It’s a matter of common knowledge that we do not have the power to make people like us, no matter how much we may want them to. However, there is psychological research that says that you can hash out a strategic plan to encourage your relationship to grow.

And while many of these may sound as if they would never work, psychology says they will. If you think about it, we send signals to others every day without ever thinking about it. From the way that we shake hands to the manner in which we carry ourselves when we are with other people, our actions make all the difference.

1. Try Mirroring

Mirroring is when we subtly mimic the behavior of others. When you are speaking with others, try mirroring the way the other person holds themselves, speaks as well as their facial expressions.

2. Ask For A Favor

According to Benjamin Franklin, “He that has once done you a kindness will be more ready to do you another than he whom you yourself have obliged.” And scientists have tested this theory by having test subjects to ask others for a favor. Those who were asked by a researcher for a personal favor were rated more favorably than other groups.

3. Use the Other Person’s Name

When you first learn someone’s name, use it in a sentence. People like hearing their name, as it makes them feel important. In turn, they will be able to get closer to you faster.

4. Flatter Them

But don’t just use any line in the book. Insincere flattery does more harm than good. So genuinely flatter the other person, however, there are some cases in which this tip won’t work. If you validate someone who has high self-esteem they may see it as a validation of their already pleasant self-worth. But, if you flatter someone with low self-esteem, they may like you less, as you are interfering with the manner in which they see themselves.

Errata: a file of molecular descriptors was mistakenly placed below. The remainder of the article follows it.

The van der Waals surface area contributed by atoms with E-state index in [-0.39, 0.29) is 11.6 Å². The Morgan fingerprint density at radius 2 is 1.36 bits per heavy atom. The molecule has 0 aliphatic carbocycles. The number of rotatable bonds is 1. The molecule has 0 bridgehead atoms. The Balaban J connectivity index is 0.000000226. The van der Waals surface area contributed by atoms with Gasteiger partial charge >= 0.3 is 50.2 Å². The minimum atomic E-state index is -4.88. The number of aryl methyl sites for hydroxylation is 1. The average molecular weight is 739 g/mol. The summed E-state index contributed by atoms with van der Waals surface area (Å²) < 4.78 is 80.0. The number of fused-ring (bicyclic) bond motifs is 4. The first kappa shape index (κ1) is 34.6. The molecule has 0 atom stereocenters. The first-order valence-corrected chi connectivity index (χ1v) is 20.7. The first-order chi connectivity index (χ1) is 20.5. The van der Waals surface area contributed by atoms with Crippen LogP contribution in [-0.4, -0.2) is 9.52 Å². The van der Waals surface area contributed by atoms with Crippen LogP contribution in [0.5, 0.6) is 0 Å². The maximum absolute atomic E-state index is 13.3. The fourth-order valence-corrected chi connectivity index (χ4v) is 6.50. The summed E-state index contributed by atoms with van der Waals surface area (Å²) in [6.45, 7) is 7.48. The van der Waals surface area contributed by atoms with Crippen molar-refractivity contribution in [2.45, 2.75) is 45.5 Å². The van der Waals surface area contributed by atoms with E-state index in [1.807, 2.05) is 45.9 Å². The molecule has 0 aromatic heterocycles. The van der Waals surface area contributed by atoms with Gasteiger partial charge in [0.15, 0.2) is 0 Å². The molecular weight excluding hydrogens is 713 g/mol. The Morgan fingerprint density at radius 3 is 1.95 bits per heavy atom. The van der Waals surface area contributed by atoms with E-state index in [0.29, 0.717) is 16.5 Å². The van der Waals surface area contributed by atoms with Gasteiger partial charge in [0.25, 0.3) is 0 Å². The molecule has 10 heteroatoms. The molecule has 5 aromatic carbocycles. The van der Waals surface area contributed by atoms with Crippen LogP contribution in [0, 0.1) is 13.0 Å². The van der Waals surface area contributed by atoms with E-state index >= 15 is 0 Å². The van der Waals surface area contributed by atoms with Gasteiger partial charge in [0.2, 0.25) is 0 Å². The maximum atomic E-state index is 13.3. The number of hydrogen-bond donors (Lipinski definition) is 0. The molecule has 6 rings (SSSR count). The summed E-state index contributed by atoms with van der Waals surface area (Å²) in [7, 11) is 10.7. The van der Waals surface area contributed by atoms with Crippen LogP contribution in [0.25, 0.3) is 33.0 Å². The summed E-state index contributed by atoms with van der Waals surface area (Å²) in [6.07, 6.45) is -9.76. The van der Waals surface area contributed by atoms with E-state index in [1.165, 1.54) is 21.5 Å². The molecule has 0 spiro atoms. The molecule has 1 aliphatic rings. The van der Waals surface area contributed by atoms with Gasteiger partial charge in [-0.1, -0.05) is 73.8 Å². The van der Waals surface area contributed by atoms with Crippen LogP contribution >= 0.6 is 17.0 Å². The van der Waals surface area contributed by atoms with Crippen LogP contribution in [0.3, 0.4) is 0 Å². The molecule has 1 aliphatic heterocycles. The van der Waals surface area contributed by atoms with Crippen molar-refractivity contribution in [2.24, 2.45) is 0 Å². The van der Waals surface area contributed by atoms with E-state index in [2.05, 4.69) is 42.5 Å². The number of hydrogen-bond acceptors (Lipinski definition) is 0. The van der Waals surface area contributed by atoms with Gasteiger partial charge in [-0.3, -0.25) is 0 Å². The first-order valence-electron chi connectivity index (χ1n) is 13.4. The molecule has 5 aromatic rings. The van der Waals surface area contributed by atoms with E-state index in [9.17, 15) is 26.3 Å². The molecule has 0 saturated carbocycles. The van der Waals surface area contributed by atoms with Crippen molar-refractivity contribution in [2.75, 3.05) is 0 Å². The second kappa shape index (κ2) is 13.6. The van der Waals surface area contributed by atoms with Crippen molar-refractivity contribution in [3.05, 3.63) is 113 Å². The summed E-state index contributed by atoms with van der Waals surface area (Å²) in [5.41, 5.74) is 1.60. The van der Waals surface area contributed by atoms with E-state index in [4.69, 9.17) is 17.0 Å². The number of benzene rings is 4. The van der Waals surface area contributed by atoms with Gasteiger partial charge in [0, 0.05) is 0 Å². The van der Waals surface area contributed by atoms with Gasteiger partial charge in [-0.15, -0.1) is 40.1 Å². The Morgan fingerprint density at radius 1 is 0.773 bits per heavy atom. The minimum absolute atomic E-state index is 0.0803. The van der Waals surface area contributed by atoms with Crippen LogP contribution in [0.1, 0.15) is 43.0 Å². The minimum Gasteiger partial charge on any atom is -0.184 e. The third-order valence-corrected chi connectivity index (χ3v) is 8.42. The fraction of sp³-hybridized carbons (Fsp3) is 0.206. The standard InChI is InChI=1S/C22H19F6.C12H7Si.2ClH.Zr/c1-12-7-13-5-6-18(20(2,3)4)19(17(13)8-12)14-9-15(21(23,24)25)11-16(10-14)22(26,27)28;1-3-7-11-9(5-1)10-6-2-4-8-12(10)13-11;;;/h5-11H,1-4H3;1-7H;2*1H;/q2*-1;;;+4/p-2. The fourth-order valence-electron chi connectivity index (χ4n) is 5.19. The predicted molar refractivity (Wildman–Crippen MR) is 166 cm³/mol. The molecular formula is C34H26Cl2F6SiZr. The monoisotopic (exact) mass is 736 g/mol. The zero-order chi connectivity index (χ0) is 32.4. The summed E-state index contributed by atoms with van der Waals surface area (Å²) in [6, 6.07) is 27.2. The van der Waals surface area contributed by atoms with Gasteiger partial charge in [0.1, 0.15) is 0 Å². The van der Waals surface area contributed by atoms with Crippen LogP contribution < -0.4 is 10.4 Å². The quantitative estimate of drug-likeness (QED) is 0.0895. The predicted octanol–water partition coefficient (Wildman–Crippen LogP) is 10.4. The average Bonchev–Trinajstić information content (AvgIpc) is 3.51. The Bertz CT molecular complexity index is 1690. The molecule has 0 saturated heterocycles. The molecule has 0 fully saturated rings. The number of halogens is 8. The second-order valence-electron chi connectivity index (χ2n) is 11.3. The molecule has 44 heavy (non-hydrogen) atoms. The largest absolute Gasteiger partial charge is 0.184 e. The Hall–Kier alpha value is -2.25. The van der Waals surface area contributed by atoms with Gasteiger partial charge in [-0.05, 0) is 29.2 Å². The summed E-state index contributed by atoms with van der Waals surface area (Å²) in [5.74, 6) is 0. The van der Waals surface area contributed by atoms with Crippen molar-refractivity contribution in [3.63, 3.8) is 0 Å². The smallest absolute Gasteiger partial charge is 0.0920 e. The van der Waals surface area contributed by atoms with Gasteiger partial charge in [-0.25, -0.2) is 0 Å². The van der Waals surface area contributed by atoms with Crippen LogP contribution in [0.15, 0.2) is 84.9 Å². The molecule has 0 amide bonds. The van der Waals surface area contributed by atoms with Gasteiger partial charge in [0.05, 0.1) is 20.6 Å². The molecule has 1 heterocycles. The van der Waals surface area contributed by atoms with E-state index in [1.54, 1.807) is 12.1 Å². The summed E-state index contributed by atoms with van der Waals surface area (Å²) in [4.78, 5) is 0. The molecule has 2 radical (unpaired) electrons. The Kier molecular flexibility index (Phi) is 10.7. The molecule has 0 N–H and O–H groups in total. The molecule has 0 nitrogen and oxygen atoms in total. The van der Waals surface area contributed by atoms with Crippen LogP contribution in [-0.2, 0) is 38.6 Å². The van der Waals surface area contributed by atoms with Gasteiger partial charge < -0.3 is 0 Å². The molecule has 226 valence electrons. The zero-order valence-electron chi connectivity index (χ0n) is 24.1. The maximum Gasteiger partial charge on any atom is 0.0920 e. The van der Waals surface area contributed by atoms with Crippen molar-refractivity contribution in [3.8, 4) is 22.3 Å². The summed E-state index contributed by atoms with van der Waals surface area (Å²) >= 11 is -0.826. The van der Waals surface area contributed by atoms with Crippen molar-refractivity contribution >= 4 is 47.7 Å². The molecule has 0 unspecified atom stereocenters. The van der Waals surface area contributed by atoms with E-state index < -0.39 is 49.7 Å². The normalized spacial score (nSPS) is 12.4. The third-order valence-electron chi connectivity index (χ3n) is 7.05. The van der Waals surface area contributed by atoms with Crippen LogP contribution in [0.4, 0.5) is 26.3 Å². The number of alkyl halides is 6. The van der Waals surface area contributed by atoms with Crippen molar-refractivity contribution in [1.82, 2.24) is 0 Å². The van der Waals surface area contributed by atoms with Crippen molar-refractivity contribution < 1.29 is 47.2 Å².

5. Change Your Demeanor for the Better

When you are in a good mood constantly around others, a phenomenon takes place known as emotional contagion which is what happens when people become influenced by the moods of others. Because of this, people will associate you with a feeling of happiness and will be more likely to enjoy your company.

6. Reveal Your Flaws

If you are perceived as a typically competent person, when you let your guard down for a moment from time to time, at least long enough to display a flaw, people will feel as though they can relate to you.

7. Find Things in Common and Put Them On Display

Theodore Newcomb conducted a study in which he found that people are attracted to others that are similar to them. He refers to this as the similarity-attraction effect. So find out what you have in common, and emphasize it.

8. Instead of Pointing, Use an Open Palms Gesture

Employees at LEGOLAND are told that they should never point towards the direction in which a customer is being led. Why? Because it comes off as aggressive and rude. Instead, use the open palm gesture, just as if you worked at LEGOLAND because it conveys that you are a trusting person.

9. Be Excited

If you show excitement towards those you are around, they will naturally mirror that same excitement back at you. This is a wonderful way to make a great first impression.

10. Repeat Them

People are more likely to be influenced by those that have an understanding of them. In order to show people that you understand them and that you empathize with them, is to repeat what they say when they are speaking to you. This shows that you are paying attention and that what they are saying matters.

11. Nod While You Talk

People are more likely to agree with you when you nod while talking, according to scientists. They also found that when someone is nodding a lot in front of them, it is natural for them to do the same.

12. See People the Way that they Want to Be Seen

People wish to be seen in a manner that aligns with their own beliefs regarding the way they see themselves. Psychologists refer to this as the self-verification theory. In a study conducted at Sanford University, participants with both positive and negative perceptions regarding themselves were asked if they would rather be around people that perceived them negatively or positively. Those with positive self-views wanted people to perceive them positively. Those that saw themselves negatively wanted to be around people that were critics of them.

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